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  52. Charity, Thank you for sharing your story. Giving birth is such a powerful and vulnerable experience. I cringe reading about you going through transition while they were administering your epidural--that would be pure agony! Because of the intensity of the experience, a lot of feelings can kind of imprint into our psyche. It can time time to thoroughly process and heal from a "blessed" trauma. I wish you well in this pursuit.(My sister found Eye movement desensitization and reprocessing (EMDR) therapy to be particularly helpful in processing a particularly traumatic birth experience with her first child.) Please take care.

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  55. Moses is beautiful and his story brought tears to my eyes. Those pictures of the three of you are priceless, and the pure love that you share for each other is palpable. Congrats to all three of you!

    I think the sentiment that "all that matters is that you have a healthy baby" is true for some people and not true for other people. For women who have lost or nearly lost babies, then it is absolutely true. For women who mourn post birth for other reasons (as in Charity's case) then it is not true. It is like how some women experience incredible and real emotional pain because they CANNOT have babies (due to infertility, illness, absence of a partner, or a host of other reasons) and some women experience incredible and real emotional pain because they CAN have babies (due to depression, disability, or a host of other reasons). My hope is that we can make space for each other's pain without feeling like doing so threatens the validity of our own pain, simply because it stems from a different (and sometime completely opposite) source.

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  56. Reading this is the first time I felt "less than" for having a :-)section with my son. When my doctor said I need this, my only thought was to have my child arrive in the safest way possible. I too bad a birth plan, but it went out the window as soon as my highly experienced physician said this is what needed to be done. Consequently, my child is as healthy, smart and wonderful as any child born vaginally. I am happy hour son is well. Beautiful boy. Bout this really changed my mind about the tone of this blog.

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  57. Good for you for advocating for yourself and a non-intervention birth. I was surprised at the doctors actions - England has a better record than the USA for more natural births. So sorry that you had the epidural and didn't need it. Sometimes all the technology that helps, can also impede. There is evidence (I don't have the primary resource at hand) that infants can sleep during birth.. thus the heart rate drop. Meconium in the fluid is not always bad. It's a bit more common on over-due babies because their guts are that much more mature. And of the rare cases where babies do get Meconium Aspiration Syndrome... it can happen with a C-section. I was really surprised that the Doctor began talking about C-section when you had not been in labor that long, and your water hadn't broke. And what your mother indicated should have been taken in consideration. I believe the practice in Irish hospitals is to assign a woman a midwife, and then to walk... walk until the urge to push. Let gravity help. So next time around, you will know a bit more about how to assess the birth center practices. As for the nay-sayers about knowing your body.... I didn't get the idea that you were romanticizing the vaginal birth thing. But I did feel that you were being marginalized by the system and not listened to. Sometimes you know what your body is capable of. Pushing that baby out was the right thing for you and you knew it. Bravo.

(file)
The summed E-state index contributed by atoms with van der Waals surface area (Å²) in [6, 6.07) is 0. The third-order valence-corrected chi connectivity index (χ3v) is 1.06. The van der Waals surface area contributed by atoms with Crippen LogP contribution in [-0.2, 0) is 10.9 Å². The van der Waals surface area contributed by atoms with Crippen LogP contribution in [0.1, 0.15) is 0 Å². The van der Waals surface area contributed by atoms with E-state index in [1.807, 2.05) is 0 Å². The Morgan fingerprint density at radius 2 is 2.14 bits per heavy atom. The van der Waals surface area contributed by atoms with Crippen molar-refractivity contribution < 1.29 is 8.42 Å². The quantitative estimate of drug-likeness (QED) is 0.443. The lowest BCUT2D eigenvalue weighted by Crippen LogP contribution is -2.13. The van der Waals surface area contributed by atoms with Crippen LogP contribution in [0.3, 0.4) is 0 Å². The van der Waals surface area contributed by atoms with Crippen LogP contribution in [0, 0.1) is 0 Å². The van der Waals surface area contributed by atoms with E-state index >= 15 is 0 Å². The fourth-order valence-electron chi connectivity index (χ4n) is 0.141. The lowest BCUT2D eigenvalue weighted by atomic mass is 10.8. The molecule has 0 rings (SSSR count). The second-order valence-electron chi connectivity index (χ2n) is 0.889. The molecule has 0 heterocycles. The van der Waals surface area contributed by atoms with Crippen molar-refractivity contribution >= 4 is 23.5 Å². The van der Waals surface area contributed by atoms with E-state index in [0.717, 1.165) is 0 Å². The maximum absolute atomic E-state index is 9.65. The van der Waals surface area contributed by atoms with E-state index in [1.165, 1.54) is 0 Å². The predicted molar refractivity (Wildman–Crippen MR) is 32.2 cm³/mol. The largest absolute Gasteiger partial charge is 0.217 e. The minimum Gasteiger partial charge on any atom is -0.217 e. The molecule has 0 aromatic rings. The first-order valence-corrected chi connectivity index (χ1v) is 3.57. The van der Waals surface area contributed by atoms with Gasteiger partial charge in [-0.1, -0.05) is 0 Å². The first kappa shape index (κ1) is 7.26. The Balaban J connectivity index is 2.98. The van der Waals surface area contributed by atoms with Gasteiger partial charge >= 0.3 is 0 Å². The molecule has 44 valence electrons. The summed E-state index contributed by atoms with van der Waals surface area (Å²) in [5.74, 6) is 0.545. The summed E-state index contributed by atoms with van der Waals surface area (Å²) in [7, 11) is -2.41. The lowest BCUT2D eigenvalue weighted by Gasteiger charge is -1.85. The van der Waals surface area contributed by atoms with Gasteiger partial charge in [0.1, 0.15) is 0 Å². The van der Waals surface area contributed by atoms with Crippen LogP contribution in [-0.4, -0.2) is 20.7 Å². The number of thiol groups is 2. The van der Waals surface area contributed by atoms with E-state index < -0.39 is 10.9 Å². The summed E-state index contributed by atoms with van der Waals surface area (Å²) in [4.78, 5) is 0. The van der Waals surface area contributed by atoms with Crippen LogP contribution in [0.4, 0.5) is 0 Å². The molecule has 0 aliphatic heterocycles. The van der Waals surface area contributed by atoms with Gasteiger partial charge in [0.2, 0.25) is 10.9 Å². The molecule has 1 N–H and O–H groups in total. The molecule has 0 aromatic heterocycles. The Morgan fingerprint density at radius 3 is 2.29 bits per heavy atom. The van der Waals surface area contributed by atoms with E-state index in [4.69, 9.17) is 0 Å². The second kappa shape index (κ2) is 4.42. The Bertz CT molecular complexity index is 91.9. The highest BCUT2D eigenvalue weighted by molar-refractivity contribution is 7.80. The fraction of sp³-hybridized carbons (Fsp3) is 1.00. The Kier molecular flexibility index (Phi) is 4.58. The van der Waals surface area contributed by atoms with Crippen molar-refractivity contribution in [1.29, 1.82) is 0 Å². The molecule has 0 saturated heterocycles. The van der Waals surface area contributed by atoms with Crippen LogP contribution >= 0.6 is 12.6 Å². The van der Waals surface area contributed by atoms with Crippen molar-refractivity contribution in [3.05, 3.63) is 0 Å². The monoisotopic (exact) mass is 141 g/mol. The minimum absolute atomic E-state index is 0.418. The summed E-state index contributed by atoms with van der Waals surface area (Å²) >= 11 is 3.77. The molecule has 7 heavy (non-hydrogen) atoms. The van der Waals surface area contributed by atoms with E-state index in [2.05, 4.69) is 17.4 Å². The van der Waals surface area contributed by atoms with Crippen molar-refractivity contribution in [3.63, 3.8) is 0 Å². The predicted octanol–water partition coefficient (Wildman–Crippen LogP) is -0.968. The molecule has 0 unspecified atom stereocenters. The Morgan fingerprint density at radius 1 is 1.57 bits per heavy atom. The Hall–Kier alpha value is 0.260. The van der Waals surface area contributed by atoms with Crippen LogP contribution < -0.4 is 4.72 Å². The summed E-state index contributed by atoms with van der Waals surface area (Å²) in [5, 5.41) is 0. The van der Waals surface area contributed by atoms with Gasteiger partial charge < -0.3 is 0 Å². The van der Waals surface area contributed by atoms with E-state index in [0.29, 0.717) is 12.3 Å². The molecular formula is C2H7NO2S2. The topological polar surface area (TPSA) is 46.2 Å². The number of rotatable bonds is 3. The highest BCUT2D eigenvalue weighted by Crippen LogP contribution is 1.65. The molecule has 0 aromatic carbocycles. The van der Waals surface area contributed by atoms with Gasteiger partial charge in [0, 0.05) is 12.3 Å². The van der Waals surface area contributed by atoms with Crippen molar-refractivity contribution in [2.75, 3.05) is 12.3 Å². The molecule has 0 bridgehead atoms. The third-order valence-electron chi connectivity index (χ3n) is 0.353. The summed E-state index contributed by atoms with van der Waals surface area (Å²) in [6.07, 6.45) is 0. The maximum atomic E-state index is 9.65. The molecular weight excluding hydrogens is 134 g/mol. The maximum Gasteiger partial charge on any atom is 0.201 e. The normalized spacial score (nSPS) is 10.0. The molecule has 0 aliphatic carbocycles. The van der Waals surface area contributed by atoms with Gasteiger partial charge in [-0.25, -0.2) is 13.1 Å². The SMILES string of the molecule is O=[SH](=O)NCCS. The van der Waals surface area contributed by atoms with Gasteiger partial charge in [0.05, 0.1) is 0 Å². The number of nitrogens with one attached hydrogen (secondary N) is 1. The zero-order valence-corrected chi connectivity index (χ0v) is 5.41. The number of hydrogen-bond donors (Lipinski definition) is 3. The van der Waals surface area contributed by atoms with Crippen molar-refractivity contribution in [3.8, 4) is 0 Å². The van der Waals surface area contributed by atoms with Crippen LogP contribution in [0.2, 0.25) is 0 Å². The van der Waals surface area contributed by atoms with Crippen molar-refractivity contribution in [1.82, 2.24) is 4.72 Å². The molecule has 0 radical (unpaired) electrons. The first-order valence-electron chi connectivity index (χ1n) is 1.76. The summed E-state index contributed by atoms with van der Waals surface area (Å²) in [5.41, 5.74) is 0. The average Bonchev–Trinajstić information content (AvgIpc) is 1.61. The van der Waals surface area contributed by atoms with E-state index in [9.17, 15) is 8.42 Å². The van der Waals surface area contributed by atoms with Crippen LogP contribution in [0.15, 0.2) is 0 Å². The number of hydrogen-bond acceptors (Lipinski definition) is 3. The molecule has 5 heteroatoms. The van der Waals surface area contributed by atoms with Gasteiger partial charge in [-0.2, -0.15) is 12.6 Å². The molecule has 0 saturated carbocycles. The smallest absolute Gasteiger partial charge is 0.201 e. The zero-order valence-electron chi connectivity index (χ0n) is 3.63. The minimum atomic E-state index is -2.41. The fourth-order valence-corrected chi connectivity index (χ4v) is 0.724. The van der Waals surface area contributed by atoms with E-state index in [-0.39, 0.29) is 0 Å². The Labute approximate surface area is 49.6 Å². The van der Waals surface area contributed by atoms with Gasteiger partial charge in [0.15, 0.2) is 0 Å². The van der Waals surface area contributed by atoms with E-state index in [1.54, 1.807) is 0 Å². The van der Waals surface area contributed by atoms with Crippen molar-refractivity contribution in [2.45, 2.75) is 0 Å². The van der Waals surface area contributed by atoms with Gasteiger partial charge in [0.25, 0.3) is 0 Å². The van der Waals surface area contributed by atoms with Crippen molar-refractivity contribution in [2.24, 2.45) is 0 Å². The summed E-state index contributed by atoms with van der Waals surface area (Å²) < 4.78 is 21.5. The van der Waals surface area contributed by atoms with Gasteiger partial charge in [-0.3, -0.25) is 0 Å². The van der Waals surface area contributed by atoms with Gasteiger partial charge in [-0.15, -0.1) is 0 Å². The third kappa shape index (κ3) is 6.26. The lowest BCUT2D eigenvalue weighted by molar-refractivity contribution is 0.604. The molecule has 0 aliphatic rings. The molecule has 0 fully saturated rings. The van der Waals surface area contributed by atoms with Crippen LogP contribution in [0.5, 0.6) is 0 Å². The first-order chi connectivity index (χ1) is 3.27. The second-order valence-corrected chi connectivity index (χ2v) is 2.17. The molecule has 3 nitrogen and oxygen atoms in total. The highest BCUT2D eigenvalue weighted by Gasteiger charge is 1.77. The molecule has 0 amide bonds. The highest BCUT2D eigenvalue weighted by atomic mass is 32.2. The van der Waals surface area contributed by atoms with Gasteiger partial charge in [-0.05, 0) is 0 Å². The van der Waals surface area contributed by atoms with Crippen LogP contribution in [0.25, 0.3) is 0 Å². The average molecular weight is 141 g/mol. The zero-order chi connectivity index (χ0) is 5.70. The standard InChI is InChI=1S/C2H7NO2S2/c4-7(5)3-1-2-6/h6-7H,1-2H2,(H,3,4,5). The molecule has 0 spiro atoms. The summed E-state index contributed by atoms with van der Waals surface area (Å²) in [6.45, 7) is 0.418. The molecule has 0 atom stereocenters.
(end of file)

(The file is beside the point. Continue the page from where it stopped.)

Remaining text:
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  58. Reading this is the first time I felt "less than" for having a :-)section with my son. When my doctor said I need this, my only thought was to have my child arrive in the safest way possible. I too bad a birth plan, but it went out the window as soon as my highly experienced physician said this is what needed to be done. Consequently, my child is as healthy, smart and wonderful as any child born vaginally. I am happy hour son is well. Beautiful boy. Bout this really changed my mind about the tone of this blog.

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    1. I totally agree! For the first time, I felt a sense of guilt for having a c-section :(

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    2. i am so sorry and sad about this. i can't control any readers' interpretation or response, but i probably could have been more emphatic in writing this that i believe c-sections are incredible and are definitely right and good for some mums and babies.

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    3. I totally agree with the above comments, but I also see that you weren't trying to criticize or belittle people who have had c-sections. I just wanted to say that I don't necessarily agree that the sadness/guilt stems solely from our own interpretation of what you wrote, simply because I feel some of the language used was a bit harsh. For example, "cut out." For someone who has HAD a c-section, that stings a little. I know it seems silly, because that IS actually what happens, but it just hurts to hear it described that way. Especially because for many of us, the c-section was a result of a traumatic pregnancy, or a traumatic event itself. I think it's similar to using "gave up" instead of "placed" with adoption. Please know that I am totally not trying to criticize you - I can't even imagine trying to write a post when people are nit-picky about every little word you use! :) I am just trying to explain how it comes across to someone who has a different perspective. My third birth was a c-section, and I would have much preferred a vaginal birth, but I am grateful that a c-section was an option for us. Had I not had a c-section, my baby and I both would have died.